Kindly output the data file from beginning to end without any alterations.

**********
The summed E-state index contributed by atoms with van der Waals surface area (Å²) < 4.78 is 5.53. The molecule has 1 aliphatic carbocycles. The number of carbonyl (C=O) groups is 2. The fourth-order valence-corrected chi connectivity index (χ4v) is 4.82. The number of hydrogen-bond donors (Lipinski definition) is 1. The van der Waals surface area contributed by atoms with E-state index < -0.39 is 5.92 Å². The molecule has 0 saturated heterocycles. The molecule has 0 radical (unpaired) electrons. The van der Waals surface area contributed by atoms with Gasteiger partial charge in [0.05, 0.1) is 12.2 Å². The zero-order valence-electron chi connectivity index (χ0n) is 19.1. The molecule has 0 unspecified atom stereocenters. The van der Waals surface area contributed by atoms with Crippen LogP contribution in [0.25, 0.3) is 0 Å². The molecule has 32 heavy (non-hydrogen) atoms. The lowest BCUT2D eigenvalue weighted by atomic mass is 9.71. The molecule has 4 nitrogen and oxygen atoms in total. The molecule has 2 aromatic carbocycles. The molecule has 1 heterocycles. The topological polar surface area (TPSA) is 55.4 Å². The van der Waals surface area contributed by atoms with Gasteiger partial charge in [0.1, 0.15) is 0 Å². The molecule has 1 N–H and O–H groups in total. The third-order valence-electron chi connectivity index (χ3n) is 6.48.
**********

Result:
The summed E-state index contributed by atoms with van der Waals surface area (Å²) < 4.78 is 5.53. The molecule has 1 aliphatic carbocycles. The number of carbonyl (C=O) groups is 2. The fourth-order valence-corrected chi connectivity index (χ4v) is 4.82. The number of hydrogen-bond donors (Lipinski definition) is 1. The van der Waals surface area contributed by atoms with E-state index < -0.39 is 5.92 Å². The molecule has 0 saturated heterocycles. The molecule has 0 radical (unpaired) electrons. The van der Waals surface area contributed by atoms with Gasteiger partial charge in [0.05, 0.1) is 12.2 Å². The zero-order valence-electron chi connectivity index (χ0n) is 19.1. The molecule has 0 unspecified atom stereocenters. The van der Waals surface area contributed by atoms with Crippen LogP contribution in [0.25, 0.3) is 0 Å². The molecule has 32 heavy (non-hydrogen) atoms. The lowest BCUT2D eigenvalue weighted by atomic mass is 9.71. The molecule has 4 nitrogen and oxygen atoms in total. The molecule has 2 aromatic carbocycles. The molecule has 1 heterocycles. The topological polar surface area (TPSA) is 55.4 Å². The van der Waals surface area contributed by atoms with Gasteiger partial charge in [0.1, 0.15) is 0 Å². The molecule has 1 N–H and O–H groups in total. The third-order valence-electron chi connectivity index (χ3n) is 6.48.